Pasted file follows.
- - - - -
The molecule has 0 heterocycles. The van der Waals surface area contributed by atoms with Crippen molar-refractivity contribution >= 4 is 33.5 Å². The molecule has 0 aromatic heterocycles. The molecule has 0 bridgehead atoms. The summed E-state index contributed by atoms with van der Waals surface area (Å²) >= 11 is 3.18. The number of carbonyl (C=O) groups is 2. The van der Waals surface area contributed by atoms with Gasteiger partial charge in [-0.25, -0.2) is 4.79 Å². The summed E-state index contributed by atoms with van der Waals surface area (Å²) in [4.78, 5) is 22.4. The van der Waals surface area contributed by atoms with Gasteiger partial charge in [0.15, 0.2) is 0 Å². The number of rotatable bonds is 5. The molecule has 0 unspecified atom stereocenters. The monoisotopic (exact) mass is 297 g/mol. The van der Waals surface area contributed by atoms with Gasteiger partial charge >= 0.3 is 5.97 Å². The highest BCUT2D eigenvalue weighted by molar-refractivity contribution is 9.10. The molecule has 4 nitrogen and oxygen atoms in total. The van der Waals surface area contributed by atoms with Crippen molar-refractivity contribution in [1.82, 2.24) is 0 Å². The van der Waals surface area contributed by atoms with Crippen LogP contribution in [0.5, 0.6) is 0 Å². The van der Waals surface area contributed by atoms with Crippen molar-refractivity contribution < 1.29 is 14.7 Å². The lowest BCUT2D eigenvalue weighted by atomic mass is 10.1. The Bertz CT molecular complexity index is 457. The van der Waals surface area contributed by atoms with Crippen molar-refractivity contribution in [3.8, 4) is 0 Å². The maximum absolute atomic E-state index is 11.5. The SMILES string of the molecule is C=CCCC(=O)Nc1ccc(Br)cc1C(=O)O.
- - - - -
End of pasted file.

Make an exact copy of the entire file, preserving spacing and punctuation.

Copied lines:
The molecule has 0 heterocycles. The van der Waals surface area contributed by atoms with Crippen molar-refractivity contribution >= 4 is 33.5 Å². The molecule has 0 aromatic heterocycles. The molecule has 0 bridgehead atoms. The summed E-state index contributed by atoms with van der Waals surface area (Å²) >= 11 is 3.18. The number of carbonyl (C=O) groups is 2. The van der Waals surface area contributed by atoms with Gasteiger partial charge in [-0.25, -0.2) is 4.79 Å². The summed E-state index contributed by atoms with van der Waals surface area (Å²) in [4.78, 5) is 22.4. The van der Waals surface area contributed by atoms with Gasteiger partial charge in [0.15, 0.2) is 0 Å². The number of rotatable bonds is 5. The molecule has 0 unspecified atom stereocenters. The monoisotopic (exact) mass is 297 g/mol. The van der Waals surface area contributed by atoms with Gasteiger partial charge >= 0.3 is 5.97 Å². The highest BCUT2D eigenvalue weighted by molar-refractivity contribution is 9.10. The molecule has 4 nitrogen and oxygen atoms in total. The van der Waals surface area contributed by atoms with Crippen molar-refractivity contribution in [1.82, 2.24) is 0 Å². The van der Waals surface area contributed by atoms with Crippen LogP contribution in [0.5, 0.6) is 0 Å². The van der Waals surface area contributed by atoms with Crippen molar-refractivity contribution < 1.29 is 14.7 Å². The lowest BCUT2D eigenvalue weighted by atomic mass is 10.1. The Bertz CT molecular complexity index is 457. The van der Waals surface area contributed by atoms with Crippen molar-refractivity contribution in [3.8, 4) is 0 Å². The maximum absolute atomic E-state index is 11.5. The SMILES string of the molecule is C=CCCC(=O)Nc1ccc(Br)cc1C(=O)O.